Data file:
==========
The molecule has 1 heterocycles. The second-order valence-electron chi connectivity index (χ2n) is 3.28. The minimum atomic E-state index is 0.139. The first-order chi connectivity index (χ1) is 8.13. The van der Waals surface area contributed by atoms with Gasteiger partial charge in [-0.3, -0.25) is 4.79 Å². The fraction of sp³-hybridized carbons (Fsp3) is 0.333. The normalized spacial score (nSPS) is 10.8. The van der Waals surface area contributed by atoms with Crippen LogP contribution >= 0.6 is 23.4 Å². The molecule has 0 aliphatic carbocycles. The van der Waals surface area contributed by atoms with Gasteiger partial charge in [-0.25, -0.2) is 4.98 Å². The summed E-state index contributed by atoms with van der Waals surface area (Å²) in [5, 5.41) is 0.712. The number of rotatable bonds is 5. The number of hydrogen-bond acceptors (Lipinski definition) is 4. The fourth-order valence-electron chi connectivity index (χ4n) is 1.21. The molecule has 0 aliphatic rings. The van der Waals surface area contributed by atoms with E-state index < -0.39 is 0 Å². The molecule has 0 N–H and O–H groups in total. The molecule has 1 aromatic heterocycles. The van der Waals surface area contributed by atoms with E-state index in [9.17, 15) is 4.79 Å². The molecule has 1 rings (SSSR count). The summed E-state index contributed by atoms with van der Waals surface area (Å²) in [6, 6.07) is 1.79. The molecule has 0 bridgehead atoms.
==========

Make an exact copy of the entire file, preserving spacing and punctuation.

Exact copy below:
The molecule has 1 heterocycles. The second-order valence-electron chi connectivity index (χ2n) is 3.28. The minimum atomic E-state index is 0.139. The first-order chi connectivity index (χ1) is 8.13. The van der Waals surface area contributed by atoms with Gasteiger partial charge in [-0.3, -0.25) is 4.79 Å². The fraction of sp³-hybridized carbons (Fsp3) is 0.333. The normalized spacial score (nSPS) is 10.8. The van der Waals surface area contributed by atoms with Crippen LogP contribution >= 0.6 is 23.4 Å². The molecule has 0 aliphatic carbocycles. The van der Waals surface area contributed by atoms with Gasteiger partial charge in [-0.25, -0.2) is 4.98 Å². The summed E-state index contributed by atoms with van der Waals surface area (Å²) in [5, 5.41) is 0.712. The number of rotatable bonds is 5. The number of hydrogen-bond acceptors (Lipinski definition) is 4. The fourth-order valence-electron chi connectivity index (χ4n) is 1.21. The molecule has 0 aliphatic rings. The van der Waals surface area contributed by atoms with E-state index < -0.39 is 0 Å². The molecule has 0 N–H and O–H groups in total. The molecule has 1 aromatic heterocycles. The van der Waals surface area contributed by atoms with E-state index in [9.17, 15) is 4.79 Å². The molecule has 1 rings (SSSR count). The summed E-state index contributed by atoms with van der Waals surface area (Å²) in [6, 6.07) is 1.79. The molecule has 0 bridgehead atoms.